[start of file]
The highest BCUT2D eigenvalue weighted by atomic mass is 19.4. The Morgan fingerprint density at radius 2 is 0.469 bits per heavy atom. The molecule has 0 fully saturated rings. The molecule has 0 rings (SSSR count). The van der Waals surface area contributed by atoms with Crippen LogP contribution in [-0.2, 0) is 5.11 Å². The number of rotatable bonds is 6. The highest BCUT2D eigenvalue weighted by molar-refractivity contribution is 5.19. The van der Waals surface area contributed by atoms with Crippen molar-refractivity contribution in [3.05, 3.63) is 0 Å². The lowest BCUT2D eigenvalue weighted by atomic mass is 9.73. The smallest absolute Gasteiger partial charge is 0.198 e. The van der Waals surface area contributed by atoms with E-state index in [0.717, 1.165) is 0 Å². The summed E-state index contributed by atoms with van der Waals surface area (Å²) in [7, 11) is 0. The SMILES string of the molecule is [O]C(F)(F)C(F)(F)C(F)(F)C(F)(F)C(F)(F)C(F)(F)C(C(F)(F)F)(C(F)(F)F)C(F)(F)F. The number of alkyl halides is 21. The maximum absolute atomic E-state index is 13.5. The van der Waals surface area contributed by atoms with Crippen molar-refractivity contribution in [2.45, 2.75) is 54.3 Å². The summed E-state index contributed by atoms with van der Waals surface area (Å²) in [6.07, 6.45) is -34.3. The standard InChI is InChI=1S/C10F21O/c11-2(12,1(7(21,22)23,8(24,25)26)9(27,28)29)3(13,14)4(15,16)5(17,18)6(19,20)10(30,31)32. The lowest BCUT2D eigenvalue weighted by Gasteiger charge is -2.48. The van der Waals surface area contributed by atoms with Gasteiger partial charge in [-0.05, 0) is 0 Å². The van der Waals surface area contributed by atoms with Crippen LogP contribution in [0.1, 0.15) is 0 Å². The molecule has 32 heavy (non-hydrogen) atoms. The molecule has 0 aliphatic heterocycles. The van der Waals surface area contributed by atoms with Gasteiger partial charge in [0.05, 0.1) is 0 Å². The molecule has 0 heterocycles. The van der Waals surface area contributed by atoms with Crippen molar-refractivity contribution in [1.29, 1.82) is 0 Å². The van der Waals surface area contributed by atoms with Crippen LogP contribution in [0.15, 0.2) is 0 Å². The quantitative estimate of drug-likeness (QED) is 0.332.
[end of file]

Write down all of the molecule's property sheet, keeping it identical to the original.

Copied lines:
The highest BCUT2D eigenvalue weighted by atomic mass is 19.4. The Morgan fingerprint density at radius 2 is 0.469 bits per heavy atom. The molecule has 0 fully saturated rings. The molecule has 0 rings (SSSR count). The van der Waals surface area contributed by atoms with Crippen LogP contribution in [-0.2, 0) is 5.11 Å². The number of rotatable bonds is 6. The highest BCUT2D eigenvalue weighted by molar-refractivity contribution is 5.19. The van der Waals surface area contributed by atoms with Crippen molar-refractivity contribution in [3.05, 3.63) is 0 Å². The lowest BCUT2D eigenvalue weighted by atomic mass is 9.73. The smallest absolute Gasteiger partial charge is 0.198 e. The van der Waals surface area contributed by atoms with E-state index in [0.717, 1.165) is 0 Å². The summed E-state index contributed by atoms with van der Waals surface area (Å²) in [7, 11) is 0. The SMILES string of the molecule is [O]C(F)(F)C(F)(F)C(F)(F)C(F)(F)C(F)(F)C(F)(F)C(C(F)(F)F)(C(F)(F)F)C(F)(F)F. The number of alkyl halides is 21. The maximum absolute atomic E-state index is 13.5. The van der Waals surface area contributed by atoms with Crippen molar-refractivity contribution in [2.45, 2.75) is 54.3 Å². The summed E-state index contributed by atoms with van der Waals surface area (Å²) in [6.07, 6.45) is -34.3. The standard InChI is InChI=1S/C10F21O/c11-2(12,1(7(21,22)23,8(24,25)26)9(27,28)29)3(13,14)4(15,16)5(17,18)6(19,20)10(30,31)32. The lowest BCUT2D eigenvalue weighted by Gasteiger charge is -2.48. The van der Waals surface area contributed by atoms with Gasteiger partial charge in [-0.05, 0) is 0 Å². The van der Waals surface area contributed by atoms with Crippen LogP contribution in [0.1, 0.15) is 0 Å². The molecule has 32 heavy (non-hydrogen) atoms. The molecule has 0 aliphatic heterocycles. The van der Waals surface area contributed by atoms with Gasteiger partial charge in [0.05, 0.1) is 0 Å². The molecule has 0 heterocycles. The van der Waals surface area contributed by atoms with Crippen molar-refractivity contribution in [1.29, 1.82) is 0 Å². The van der Waals surface area contributed by atoms with Crippen LogP contribution in [0.15, 0.2) is 0 Å². The quantitative estimate of drug-likeness (QED) is 0.332.